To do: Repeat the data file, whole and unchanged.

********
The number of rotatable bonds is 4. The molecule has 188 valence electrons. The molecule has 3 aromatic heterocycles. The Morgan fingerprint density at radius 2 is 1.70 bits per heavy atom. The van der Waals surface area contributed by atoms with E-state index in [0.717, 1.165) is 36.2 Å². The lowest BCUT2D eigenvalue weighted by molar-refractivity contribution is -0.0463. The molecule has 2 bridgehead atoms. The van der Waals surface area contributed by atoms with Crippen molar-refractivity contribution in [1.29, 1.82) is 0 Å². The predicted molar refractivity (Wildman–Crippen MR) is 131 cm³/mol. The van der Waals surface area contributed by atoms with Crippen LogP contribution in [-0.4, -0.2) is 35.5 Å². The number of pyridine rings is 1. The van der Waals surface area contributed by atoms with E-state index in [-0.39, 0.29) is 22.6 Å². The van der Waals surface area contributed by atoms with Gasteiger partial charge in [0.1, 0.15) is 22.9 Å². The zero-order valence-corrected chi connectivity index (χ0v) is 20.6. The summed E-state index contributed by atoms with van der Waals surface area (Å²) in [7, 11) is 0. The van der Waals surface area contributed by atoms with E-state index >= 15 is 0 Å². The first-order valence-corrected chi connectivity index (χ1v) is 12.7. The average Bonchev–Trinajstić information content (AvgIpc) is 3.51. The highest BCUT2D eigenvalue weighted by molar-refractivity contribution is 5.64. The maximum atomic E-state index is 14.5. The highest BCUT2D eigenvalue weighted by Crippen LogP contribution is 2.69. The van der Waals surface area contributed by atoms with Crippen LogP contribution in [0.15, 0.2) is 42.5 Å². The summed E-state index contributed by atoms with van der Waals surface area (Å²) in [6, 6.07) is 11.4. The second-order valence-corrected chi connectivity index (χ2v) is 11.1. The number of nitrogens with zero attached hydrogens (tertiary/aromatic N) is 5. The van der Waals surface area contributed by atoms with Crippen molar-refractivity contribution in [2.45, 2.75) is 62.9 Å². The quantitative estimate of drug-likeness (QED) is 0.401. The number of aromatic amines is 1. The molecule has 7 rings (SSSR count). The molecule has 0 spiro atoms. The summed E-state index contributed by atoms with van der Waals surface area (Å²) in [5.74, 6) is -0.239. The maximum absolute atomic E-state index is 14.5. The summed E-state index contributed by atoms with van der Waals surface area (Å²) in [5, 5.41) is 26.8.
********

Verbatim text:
The number of rotatable bonds is 4. The molecule has 188 valence electrons. The molecule has 3 aromatic heterocycles. The Morgan fingerprint density at radius 2 is 1.70 bits per heavy atom. The van der Waals surface area contributed by atoms with E-state index in [0.717, 1.165) is 36.2 Å². The lowest BCUT2D eigenvalue weighted by molar-refractivity contribution is -0.0463. The molecule has 2 bridgehead atoms. The van der Waals surface area contributed by atoms with Crippen molar-refractivity contribution in [1.29, 1.82) is 0 Å². The predicted molar refractivity (Wildman–Crippen MR) is 131 cm³/mol. The van der Waals surface area contributed by atoms with Crippen LogP contribution in [-0.4, -0.2) is 35.5 Å². The number of pyridine rings is 1. The van der Waals surface area contributed by atoms with E-state index in [-0.39, 0.29) is 22.6 Å². The van der Waals surface area contributed by atoms with Gasteiger partial charge in [0.1, 0.15) is 22.9 Å². The zero-order valence-corrected chi connectivity index (χ0v) is 20.6. The summed E-state index contributed by atoms with van der Waals surface area (Å²) in [7, 11) is 0. The van der Waals surface area contributed by atoms with E-state index >= 15 is 0 Å². The first-order valence-corrected chi connectivity index (χ1v) is 12.7. The average Bonchev–Trinajstić information content (AvgIpc) is 3.51. The highest BCUT2D eigenvalue weighted by molar-refractivity contribution is 5.64. The maximum atomic E-state index is 14.5. The highest BCUT2D eigenvalue weighted by Crippen LogP contribution is 2.69. The van der Waals surface area contributed by atoms with Crippen LogP contribution in [0.15, 0.2) is 42.5 Å². The summed E-state index contributed by atoms with van der Waals surface area (Å²) in [6, 6.07) is 11.4. The second-order valence-corrected chi connectivity index (χ2v) is 11.1. The number of nitrogens with zero attached hydrogens (tertiary/aromatic N) is 5. The van der Waals surface area contributed by atoms with Crippen molar-refractivity contribution in [2.45, 2.75) is 62.9 Å². The quantitative estimate of drug-likeness (QED) is 0.401. The number of aromatic amines is 1. The molecule has 7 rings (SSSR count). The molecule has 0 spiro atoms. The summed E-state index contributed by atoms with van der Waals surface area (Å²) in [5.74, 6) is -0.239. The maximum absolute atomic E-state index is 14.5. The summed E-state index contributed by atoms with van der Waals surface area (Å²) in [5, 5.41) is 26.8.